CINCINNATI (CN) – An anti-abortion student organization at Miami University of Ohio filed a federal lawsuit against the school, claiming it tried to make the group post warning signs around its exhibit on campus.
Students for Life at Miami University of Ohio – Hamilton had successfully installed a “cemetery of the innocents” display in the center of the university’s regional campus for the past three years, according to a lawsuit filed Wednesday in Cincinnati federal court by lead attorney Travis Barham with the Alliance Defending Freedom.
That changed this fall, the group says, when the school’s Office of Student Activities determined that Students for Life would not be allowed to install the exhibit of several hundred small crosses representing lives lost to abortion unless it also posted signs that warned students and community members about the presence of the exhibit and identified the exhibit’s sponsors.
The student organization and its members refused to erect the warning signs out of fear they would mischaracterize the group’s anti-abortion message as dangerous or harmful, and declined to install the exhibit to avoid disciplinary action.
Instead, they opted to sue university officials for alleged violations of their right to free speech, due process and equal protection.
Students for Life is joined in the complaint by four students who are members of the group – President Ellen Whitman, Vice President Margaret Bruns, Treasurer Morgan Smith and Secretary Chloe Olberding.
Named as defendants are trustees of Miami University of Ohio; University President Gregory P. Crawford; Cathy Bishop-Clark, interim associate provost and dean; Peter Haverkos, senior assistant dean for student and academic success; Mary Bausano, assistant dean for student success; and Caitlin Borges, director of student activities and orientation.
According to the complaint, Borges sent an email to Whitman stating that several people had contacted her to raise concerns about the exhibit. Borges allegedly went on to say that the display “is quite polarizing and causes a lot of unrest on campus.”
Students for Life disputes Borges’ assertion and maintains that the only significant unrest caused by the display occurred in 2015 when a women’s studies professor at the university encouraged her students to uproot the entire exhibit. The student group says it promptly reinstalled the exhibit without further incident.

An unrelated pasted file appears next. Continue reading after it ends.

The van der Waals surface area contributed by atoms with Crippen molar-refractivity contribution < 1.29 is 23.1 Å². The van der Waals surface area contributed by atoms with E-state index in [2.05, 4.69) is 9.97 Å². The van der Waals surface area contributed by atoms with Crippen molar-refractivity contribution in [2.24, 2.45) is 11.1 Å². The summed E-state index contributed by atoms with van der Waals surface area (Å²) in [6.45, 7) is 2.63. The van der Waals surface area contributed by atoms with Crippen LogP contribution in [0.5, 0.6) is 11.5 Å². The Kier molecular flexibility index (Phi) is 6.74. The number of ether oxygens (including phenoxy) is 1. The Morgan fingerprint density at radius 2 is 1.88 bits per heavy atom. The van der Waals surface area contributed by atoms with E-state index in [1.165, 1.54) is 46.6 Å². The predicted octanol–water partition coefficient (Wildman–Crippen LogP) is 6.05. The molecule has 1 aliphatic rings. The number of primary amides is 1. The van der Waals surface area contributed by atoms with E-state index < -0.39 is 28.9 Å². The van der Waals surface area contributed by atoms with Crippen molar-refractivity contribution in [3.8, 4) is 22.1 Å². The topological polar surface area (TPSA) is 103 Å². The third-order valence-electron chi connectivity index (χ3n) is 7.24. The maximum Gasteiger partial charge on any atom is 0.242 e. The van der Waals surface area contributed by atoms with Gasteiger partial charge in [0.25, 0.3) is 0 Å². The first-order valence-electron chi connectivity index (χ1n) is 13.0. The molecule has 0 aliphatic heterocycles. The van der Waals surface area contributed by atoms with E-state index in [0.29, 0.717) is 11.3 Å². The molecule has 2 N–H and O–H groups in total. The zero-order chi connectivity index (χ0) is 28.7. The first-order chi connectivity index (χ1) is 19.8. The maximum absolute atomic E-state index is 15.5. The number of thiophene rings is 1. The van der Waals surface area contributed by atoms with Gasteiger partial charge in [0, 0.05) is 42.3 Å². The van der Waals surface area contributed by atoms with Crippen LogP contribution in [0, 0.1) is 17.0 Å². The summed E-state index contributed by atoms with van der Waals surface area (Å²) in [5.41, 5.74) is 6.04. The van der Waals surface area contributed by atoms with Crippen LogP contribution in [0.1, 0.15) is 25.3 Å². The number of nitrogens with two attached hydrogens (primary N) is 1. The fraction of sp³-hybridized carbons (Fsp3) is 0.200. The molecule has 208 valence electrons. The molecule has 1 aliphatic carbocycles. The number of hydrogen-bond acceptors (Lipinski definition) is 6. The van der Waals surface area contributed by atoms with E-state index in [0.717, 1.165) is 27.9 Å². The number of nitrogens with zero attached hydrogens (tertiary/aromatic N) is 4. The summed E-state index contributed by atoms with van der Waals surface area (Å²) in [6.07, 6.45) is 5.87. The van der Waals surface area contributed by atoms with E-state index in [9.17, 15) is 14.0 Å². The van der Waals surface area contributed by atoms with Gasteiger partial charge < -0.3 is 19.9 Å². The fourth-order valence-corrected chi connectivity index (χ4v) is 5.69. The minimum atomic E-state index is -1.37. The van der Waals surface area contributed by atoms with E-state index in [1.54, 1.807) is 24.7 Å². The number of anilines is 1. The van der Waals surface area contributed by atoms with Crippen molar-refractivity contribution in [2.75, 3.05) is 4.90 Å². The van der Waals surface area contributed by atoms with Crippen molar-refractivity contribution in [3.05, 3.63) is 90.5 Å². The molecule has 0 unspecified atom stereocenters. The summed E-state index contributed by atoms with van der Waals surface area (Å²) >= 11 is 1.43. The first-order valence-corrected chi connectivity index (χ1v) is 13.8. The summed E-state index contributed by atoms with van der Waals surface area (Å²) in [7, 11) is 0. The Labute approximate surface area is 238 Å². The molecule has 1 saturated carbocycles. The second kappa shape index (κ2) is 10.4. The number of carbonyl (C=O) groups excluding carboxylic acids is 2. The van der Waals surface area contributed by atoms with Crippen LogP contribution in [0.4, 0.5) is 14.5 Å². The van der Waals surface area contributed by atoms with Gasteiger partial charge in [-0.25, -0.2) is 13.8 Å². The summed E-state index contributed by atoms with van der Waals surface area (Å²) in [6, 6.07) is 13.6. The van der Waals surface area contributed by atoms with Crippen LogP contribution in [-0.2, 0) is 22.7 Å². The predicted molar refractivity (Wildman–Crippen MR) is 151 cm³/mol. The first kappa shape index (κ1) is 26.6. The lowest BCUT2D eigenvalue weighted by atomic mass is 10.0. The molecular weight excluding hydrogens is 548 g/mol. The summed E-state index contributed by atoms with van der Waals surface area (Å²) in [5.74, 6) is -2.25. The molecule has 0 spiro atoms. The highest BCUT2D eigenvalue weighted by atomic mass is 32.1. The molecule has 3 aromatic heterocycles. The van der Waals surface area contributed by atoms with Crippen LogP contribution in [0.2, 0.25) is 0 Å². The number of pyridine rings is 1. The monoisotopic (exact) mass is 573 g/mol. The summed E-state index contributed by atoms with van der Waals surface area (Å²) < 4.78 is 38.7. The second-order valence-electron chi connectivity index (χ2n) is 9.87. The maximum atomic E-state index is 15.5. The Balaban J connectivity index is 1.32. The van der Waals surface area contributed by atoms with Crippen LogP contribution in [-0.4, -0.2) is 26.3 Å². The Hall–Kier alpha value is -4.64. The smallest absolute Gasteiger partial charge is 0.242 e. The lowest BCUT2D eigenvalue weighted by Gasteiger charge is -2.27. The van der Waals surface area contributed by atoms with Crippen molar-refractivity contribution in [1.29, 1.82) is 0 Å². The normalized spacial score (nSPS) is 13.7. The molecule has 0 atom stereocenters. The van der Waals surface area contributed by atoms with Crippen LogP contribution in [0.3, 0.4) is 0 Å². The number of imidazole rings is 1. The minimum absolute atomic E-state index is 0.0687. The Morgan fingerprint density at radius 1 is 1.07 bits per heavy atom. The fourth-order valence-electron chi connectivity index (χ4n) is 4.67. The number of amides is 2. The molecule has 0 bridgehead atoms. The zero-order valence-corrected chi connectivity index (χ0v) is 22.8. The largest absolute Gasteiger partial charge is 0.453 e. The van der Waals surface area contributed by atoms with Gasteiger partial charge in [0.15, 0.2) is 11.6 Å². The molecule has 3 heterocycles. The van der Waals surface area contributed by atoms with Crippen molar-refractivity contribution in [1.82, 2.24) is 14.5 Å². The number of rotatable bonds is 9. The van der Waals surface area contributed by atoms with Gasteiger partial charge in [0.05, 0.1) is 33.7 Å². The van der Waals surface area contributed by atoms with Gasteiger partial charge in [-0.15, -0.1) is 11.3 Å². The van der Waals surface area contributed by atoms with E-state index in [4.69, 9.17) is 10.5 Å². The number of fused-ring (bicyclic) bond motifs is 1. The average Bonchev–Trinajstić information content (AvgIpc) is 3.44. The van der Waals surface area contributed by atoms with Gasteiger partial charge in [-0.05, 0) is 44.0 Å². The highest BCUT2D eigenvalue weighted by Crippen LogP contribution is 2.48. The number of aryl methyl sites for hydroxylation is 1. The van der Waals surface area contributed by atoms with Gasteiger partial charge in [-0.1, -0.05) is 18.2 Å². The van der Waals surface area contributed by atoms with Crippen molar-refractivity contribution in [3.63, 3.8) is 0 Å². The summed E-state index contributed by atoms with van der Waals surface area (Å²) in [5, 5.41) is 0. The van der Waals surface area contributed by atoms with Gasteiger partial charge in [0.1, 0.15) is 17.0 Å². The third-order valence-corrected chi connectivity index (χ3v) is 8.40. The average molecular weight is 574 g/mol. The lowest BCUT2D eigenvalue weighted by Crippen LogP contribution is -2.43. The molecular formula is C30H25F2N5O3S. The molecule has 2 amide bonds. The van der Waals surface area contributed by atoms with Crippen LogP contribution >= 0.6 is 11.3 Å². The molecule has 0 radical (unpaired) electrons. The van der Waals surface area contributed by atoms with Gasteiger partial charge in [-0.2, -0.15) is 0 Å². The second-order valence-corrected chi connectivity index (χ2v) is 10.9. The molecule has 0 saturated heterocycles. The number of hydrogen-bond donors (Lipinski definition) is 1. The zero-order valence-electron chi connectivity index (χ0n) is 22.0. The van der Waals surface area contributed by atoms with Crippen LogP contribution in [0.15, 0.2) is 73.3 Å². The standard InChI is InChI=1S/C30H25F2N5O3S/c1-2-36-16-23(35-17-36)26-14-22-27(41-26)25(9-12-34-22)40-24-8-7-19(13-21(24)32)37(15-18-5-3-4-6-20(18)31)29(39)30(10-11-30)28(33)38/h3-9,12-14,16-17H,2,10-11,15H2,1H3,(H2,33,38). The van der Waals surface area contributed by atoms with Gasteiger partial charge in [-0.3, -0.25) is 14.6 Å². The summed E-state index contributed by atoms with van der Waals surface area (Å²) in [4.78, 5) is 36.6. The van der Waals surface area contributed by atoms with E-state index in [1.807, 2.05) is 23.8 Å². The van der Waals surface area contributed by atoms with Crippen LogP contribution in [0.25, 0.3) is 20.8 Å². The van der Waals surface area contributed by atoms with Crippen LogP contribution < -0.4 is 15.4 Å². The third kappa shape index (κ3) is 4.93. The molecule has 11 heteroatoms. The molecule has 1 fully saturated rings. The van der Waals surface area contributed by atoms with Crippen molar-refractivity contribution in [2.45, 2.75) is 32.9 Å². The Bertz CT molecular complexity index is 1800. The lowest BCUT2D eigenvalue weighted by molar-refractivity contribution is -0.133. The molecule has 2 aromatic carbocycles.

Students for Life also acknowledges that its exhibit has prompted opposing displays from students expressing pro-abortion rights viewpoints, but the group points out that Miami University has not imposed similar restrictions or requirements on the students who oppose its anti-abortion message.
“Defendants took these actions because of the content and viewpoint of plaintiff’s expression, because they believed that plaintiff’s expression would prompt complaints, and because they wanted to pacify those who might be offended by this display,” the lawsuit states. “In taking these actions, they implemented the challenged university policies, violated plaintiff’s constitutional rights and inflicted irreparable injury upon them.”
Students for Life’s lawsuit against Miami University comes as the Ohio House of Representatives is considering a bill known as the Ohio Campus Free Speech Act, which was introduced by two Republican state representatives in August.
If passed, the law would prohibit universities from taking action that would limit the expression of any member of the campus community, eliminate “free speech zones,” prohibit universities from disinviting speakers based on potential opposition, and allow those aggrieved by violations of the Act to bring a cause of action against state institutions.
Along with attorney Barham, the anti-abortion student group is represented by David Cortman and M. Casey Mattox, two other out-of-state attorneys with the Alliance Defending Freedom, a conservative Christian nonprofit that, according to its website, advocates for “religious freedom, the sanctity of life, and marriage and family.”
The Southern Poverty Law Center has designated the Alliance Defending Freedom as a hate group for its alleged opposition to LGBT rights and support of the recriminalization of homosexuality in the United States.
The plaintiffs are also represented by Thomas Kidd Jr. of the Cincinnati-based law firm Kidd & Urling LLC.
Claire Wagner, director of university news and communications for Miami University, said in an emailed statement that the lawsuit “appears to be the result of an unfortunate misunderstanding at Miami University’s Hamilton campus.”
“All Miami University students and student organizations have First Amendment rights to free speech. As a result, the University does not approve or disapprove of any student organization’s display based on content or subject matter. Miami University does not require trigger warnings,” she said.
Wagner added, “Our values dictate that we protect the rights of our students and student organizations to hold and express disparate beliefs and we encourage the discussion and learning that comes from sharing our differences. If mistakes were made, they will be addressed.”
The Alliance Defending Freedom did not respond Thursday to a phone call seeking comment on the lawsuit.